Step 2 – Add the flour or other binding agent. If you are including powdered eggshell or other supplements, add them now. Using your spatula, scrape any material that has splashed up onto the sides of your blender back into the mixture. Continue blending until everything is evenly mixed together.

Here I am adding 1/2 teaspoon of powdered eggshell that I made by grinding eggshells in an old electric coffee grinder.

Step 3 – Unroll a sheet of aluminum foil approximately 10 to 12 inches long onto a cutting board or tray. Curl up the edges of the foil to prevent spilling. Pour your mash/mixture onto the center of the foil sheet. Using your rubber spatula, evenly spread your mash on the foil until it is a thin layer. It’s up to you how thin you would like the layer to be. A thicker layer will result in an end product that holds together better, but will take longer to dry. A thinner layer will result in a more brittle product, but will dry more quickly. In this example, I chose a thinner layer, since my mash turned out a bit more watery.

It isn’t pretty, but this is what the mash looks like after being spread onto a sheet of aluminum foil. Spread the layer as thick or thin as you prefer. This mash ended up being a little wetter than I had wanted, but it worked all the same.

Step 4 – Bring your foil sheet and mash outside, and place it on a flat surface that will receive direct sunlight throughout the day. Or if you have a food dehydrator, follow the procedure specified in your machine’s user manual. If you live in a very humid area, or have no room outside, store it in a safe, dry place indoors. If you can, position a fan nearby to create a gentle breeze over the mash.

Here is the mash right after being placed outdoors. As it dries, it will change color from green to brown. This is OK.

Feel free to check on the progress of your mash every couple of hours or so and move it if necessary to keep out of the shade. I have had luck putting it outside at around 9 AM and bringing it back in around 4PM. The amount of time necessary for it to dry will vary depending on the amount of light, humidity, wind, and ambient temperature that day.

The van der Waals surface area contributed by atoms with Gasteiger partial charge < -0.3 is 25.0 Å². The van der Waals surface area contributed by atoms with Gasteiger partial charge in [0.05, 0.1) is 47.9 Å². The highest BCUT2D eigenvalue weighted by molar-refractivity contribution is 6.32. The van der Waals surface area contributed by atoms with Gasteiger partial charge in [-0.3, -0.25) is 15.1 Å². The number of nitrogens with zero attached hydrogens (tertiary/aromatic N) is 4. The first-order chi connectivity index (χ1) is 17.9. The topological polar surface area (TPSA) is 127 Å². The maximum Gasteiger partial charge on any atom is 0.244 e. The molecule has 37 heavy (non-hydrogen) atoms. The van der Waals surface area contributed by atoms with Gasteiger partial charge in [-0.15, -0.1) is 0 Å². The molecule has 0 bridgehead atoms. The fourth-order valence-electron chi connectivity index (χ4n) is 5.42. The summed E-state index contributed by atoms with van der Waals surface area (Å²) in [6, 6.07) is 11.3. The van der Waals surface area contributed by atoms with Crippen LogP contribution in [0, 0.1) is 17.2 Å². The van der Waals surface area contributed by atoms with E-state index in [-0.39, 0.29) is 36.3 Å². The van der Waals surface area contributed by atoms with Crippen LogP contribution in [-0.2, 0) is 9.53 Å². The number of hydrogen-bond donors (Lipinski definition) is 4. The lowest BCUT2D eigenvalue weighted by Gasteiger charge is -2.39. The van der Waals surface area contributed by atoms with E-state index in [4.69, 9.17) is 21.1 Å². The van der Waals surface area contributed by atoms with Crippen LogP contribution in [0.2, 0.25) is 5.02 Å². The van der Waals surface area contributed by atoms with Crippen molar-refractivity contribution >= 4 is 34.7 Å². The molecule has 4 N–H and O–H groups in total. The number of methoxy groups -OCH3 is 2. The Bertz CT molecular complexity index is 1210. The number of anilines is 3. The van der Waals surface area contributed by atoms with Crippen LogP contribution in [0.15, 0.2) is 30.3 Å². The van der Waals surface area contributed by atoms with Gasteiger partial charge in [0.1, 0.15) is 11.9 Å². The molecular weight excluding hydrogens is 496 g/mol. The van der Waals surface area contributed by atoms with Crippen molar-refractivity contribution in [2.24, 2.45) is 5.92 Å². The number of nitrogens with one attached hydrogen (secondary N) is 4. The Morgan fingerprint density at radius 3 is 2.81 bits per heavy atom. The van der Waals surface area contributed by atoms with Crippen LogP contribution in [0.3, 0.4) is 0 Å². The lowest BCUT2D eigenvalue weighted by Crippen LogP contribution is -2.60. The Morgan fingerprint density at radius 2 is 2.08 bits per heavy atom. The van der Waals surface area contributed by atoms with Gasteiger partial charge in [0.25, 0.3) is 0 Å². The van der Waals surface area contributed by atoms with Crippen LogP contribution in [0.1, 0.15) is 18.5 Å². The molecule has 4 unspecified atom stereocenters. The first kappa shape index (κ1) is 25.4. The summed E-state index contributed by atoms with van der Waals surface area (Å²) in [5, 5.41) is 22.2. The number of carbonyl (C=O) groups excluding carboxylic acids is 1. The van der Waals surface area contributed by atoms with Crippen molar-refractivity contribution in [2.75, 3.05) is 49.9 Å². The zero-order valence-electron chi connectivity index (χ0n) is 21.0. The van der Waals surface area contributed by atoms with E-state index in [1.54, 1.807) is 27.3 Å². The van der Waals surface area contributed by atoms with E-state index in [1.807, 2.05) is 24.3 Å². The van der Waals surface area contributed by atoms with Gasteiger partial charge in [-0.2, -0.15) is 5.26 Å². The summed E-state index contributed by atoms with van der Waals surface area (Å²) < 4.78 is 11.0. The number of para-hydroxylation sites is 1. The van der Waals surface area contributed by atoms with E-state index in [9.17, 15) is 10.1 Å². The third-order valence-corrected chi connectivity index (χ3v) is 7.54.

If by the end of the day your mash isn’t completely dry just bring it indoors and put it somewhere safe until the next morning. You may find that it has finished drying overnight. If not, put it back outside in the sun. Do not leave it outdoors overnight, as dew may collect on it, making it damp again.

*If mold or fungus has grown on the mash, it is probably best to discard it and try again some other time. It could be that the humidity was too high or it took too long to dry. This is why I recommend drying it outside on a hot, dry day.

Here is the mash, completely dried after 5 hours in the sun. Notice how it has changed color and appears cracked.

Step 5 – If your mash has the feel of dry cereal or bark, you’re all done! You can use your hands or rubber spatula to remove it from the foil. Store it in a cool, dry place. I like to keep mine in a plastic zipper bag with one of those desiccant packets you find in shoe boxes or pill bottles.

Here is the final product! You can try to keep it in larger sheets like this, or allow it to crumble. The result depends on the amount of binder and how thickly you spread the layer on the aluminum foil.

Bonus Step 6

If you want a finer consistency for the end product, begin by following the steps above. When your mash is completely dry, grind it in the coffee or spice grinder that you used to make powdered eggshells. This will result in a very fine, powdery substance that you can rehydrate and dry a second time in the sun. Below is the result of following these extra steps:

Here is the finer grain mixture with a little water added. Allow it to dry in the sun the following day.
Here is the final product of re-grinding the food to make a finer product. It came out a bit powdery, which would be good for fry or small invertebrates. I think next time I’ll use less water and add a bit more binder.

But Will They Eat It?

That’s it! Now it’s time to feed your pets. Start off with a small amount to see if they like it or not. My snails and shrimp took to it right away. Below are my results. Even my White Cloud Minnows and Mickey Mouse Platys seemed to like nibbling on it.

What did you put in your homemade invertebrate food? Please let me know if this recipe worked for you.

Here is what my pets think of my homemade food:

Is the YouTube video not working? Click here.

Click the arrows on either side of the picture to scroll through them all.

Is the embedded Instagram slideshow not working for you? Try clicking here.

Thanks to Mark from Mark’s Shrimp Tanks for first inspiring me to try creating my own invertebrate food. Check out his YouTube channel for other great tips and tricks.

**Update (8/8/17) added 1/8 teaspoon of corn starch to ingredients list

Leave a Reply

Your email address will not be published.